Felix Jones: The Irish World Cup winner behind England’s Six Nations defence

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Felix Jones scored in Ireland’s World Cup warm-up game against Wales in 2015
Venue: Twickenham Stadium, London Date: Saturday, 9 March Kick-off: 16:45 GMT
Coverage: Listen on BBC Radio 5 Live, BBC Sounds & BBC Radio Ulster; live text updates & highlights on BBC Sport website & app; watch on ITV1

England defence coach Felix Jones has enjoyed remarkable success in his short coaching career, but has yet to beat his home country Ireland.

The 36-year-old, who helped South Africa win two World Cups before joining England, will hope it will be third time lucky when Andy Farrell’s side come to Twickenham on Saturday.

As a player, perhaps his greatest moment was helping Ireland win the 2015 Six Nations, earning his penultimate cap in a crucial 19-9 victory over title rivals England.

Now Jones is focused on beating a relentless, confident and expertly-coached Ireland side chasing historic back-to-back Grand Slams.

Robbie Henshaw, Peter O’Mahony, Cian Healy, Conor Murray and Iain Henderson all played with the England defence coach that day and will look to challenge Jones’ new system on Saturday.

“As soon as you become a coach you become aware it is a professional game and you are going to be moving from a club or international team to another one,” Jones told the BBC’s Rugby Union Daily podcast.

“It is like it is normal work and you treat it like a professional game.

“It doesn’t pull on the heart strings now.”

After a serious neck injury forced him to retire at his peak in 2015, the full-back became part of Rassie Erasmus’ coaching team at Munster.

A few years later he followed Erasmus to join South Africa’s coaching staff and helped the Springboks claim World Cups in 2019 and 2023.

“It wasn’t a career path that I had in mind,” added Jones. “It was more just an opportunity and a couple of things fell into place.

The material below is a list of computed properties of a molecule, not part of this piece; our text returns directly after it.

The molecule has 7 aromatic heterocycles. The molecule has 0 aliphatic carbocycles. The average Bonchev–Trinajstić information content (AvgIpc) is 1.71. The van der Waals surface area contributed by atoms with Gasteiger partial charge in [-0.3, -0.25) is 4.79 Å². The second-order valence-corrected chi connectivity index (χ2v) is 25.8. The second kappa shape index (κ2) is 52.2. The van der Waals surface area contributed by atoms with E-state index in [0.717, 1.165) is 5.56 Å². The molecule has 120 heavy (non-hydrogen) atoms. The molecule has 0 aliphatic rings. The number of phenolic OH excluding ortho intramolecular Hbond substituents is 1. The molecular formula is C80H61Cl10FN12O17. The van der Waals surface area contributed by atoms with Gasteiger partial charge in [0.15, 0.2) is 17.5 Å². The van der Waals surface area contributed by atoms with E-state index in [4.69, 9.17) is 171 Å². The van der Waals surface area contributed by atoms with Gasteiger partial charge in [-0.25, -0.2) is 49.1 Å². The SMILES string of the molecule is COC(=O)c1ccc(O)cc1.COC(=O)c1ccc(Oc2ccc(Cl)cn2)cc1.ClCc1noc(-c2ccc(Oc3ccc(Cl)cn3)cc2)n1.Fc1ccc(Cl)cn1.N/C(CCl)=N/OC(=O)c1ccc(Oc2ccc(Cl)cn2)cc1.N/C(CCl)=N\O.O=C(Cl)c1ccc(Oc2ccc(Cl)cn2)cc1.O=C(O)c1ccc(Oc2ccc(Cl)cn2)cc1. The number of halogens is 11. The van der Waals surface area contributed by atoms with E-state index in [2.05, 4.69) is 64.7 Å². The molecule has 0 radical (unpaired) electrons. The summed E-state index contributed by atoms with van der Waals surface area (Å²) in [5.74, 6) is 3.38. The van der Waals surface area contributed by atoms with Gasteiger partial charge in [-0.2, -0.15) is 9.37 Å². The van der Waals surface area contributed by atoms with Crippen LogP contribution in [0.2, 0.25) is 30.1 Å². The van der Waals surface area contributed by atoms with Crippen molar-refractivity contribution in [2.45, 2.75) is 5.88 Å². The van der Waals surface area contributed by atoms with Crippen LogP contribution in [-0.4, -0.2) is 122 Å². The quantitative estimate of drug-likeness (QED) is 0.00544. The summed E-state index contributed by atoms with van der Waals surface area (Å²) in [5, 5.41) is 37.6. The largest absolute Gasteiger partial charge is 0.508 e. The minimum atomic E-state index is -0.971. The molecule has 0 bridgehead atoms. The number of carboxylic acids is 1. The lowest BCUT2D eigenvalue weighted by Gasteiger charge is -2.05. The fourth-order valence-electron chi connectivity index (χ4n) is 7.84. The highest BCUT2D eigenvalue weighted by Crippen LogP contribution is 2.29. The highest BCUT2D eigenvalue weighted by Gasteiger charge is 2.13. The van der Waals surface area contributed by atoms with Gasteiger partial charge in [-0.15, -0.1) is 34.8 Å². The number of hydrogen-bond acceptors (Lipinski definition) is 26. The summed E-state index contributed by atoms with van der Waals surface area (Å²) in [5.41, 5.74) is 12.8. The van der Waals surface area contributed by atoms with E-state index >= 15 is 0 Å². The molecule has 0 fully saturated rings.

“I got quite lucky with a couple of mentors that guided me along the way.”

England’s Six Nations ‘could massively unravel’

‘He always went above and beyond’

The former Ireland and Munster full-back’s qualities stood out from the start of his professional career.

“He was always an avid student of the game, his knowledge and work ethic are second to none,” former Munster team-mate Johne Murphy told BBC Sport.

“He always went above and beyond, talking to players and getting different people’s opinions. Just sparking conversations around what we could have done there or done differently.

“As such a standard bearer it was a very easy transition into coaching as people always listened to him and his opinion carried a lot of weight.”

Felix JonesJones joined England’s coaching set-up following last autumn’s World Cup

As a player, Jones played 13 times for his country, missing out on the 2011 World Cup because of injury.

“Through injury you didn’t get to see the best of him in an Ireland shirt, but he was a top, top-class player,” the former Munster wing added.

“His GPS data sums him up. No-one would have been within a 1,000 metres of him in terms of distance covered in a game. They were off the charts.

“That shows his work ethic and wanting to go further than anyone else.”

England have conceded eight tries in their opening three Six Nations games, with errors in their system being exploited in every game.

It is hard to learn a new system in a short tournament window, but Jones’ “depth and intensity” is helping England accelerate their development.

“His laptop is a joke,” number eight Ben Earl told Rugby Union Daily. “The amount of files he has open, games he has watched and clips he shows us.”

The challenge on Saturday, however, is keeping out an Ireland side who have scored 15 tries in three emphatic wins.

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What can England learn from New Zealand?

Ireland’s narrow quarter-final defeat by New Zealand at the World Cup was their last loss. The All Blacks scored two tries through moments of individual brilliance in “unstructured rugby”, which Jones wants England to learn from.

“Pressuring their time and space becomes a big deal with their levels of skills,” added Jones. “Every single player in their team has the ability to play passes.

“What New Zealand did do well is when they were presented with an opportunity – on their own set-piece or turnovers they created – they were able to exploit that.

“If we can force turnovers, as we have done over the last three games, then hopefully we can capitalise.”

His last meeting with his former team during the pool stage of the World Cup ended in a rare Springboks defeatbut that will have given him even more files to review and more stats to crunch.

England will need every advantage they can get on Saturday.

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